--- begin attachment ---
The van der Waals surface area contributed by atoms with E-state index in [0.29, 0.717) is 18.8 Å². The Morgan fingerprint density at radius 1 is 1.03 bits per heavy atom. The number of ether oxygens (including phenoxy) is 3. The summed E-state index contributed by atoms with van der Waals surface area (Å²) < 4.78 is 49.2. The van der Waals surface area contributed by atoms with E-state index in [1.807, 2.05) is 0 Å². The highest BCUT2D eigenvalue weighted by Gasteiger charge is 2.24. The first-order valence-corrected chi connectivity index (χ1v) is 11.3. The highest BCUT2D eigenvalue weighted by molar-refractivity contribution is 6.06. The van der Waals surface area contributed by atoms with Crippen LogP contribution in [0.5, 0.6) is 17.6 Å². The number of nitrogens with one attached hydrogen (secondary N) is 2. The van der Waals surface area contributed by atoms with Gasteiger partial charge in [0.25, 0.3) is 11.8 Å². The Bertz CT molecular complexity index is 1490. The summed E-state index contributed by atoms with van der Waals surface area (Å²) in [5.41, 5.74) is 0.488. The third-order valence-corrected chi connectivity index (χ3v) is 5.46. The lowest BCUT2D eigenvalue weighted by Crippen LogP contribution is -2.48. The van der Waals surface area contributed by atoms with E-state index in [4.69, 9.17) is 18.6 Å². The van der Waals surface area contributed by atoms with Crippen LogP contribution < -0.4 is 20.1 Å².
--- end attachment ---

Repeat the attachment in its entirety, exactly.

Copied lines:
The van der Waals surface area contributed by atoms with E-state index in [0.29, 0.717) is 18.8 Å². The Morgan fingerprint density at radius 1 is 1.03 bits per heavy atom. The number of ether oxygens (including phenoxy) is 3. The summed E-state index contributed by atoms with van der Waals surface area (Å²) < 4.78 is 49.2. The van der Waals surface area contributed by atoms with E-state index in [1.807, 2.05) is 0 Å². The highest BCUT2D eigenvalue weighted by Gasteiger charge is 2.24. The first-order valence-corrected chi connectivity index (χ1v) is 11.3. The highest BCUT2D eigenvalue weighted by molar-refractivity contribution is 6.06. The van der Waals surface area contributed by atoms with Crippen LogP contribution in [0.5, 0.6) is 17.6 Å². The number of nitrogens with one attached hydrogen (secondary N) is 2. The van der Waals surface area contributed by atoms with Gasteiger partial charge in [0.25, 0.3) is 11.8 Å². The Bertz CT molecular complexity index is 1490. The summed E-state index contributed by atoms with van der Waals surface area (Å²) in [5.41, 5.74) is 0.488. The third-order valence-corrected chi connectivity index (χ3v) is 5.46. The lowest BCUT2D eigenvalue weighted by Crippen LogP contribution is -2.48. The van der Waals surface area contributed by atoms with E-state index in [4.69, 9.17) is 18.6 Å². The van der Waals surface area contributed by atoms with Crippen LogP contribution < -0.4 is 20.1 Å².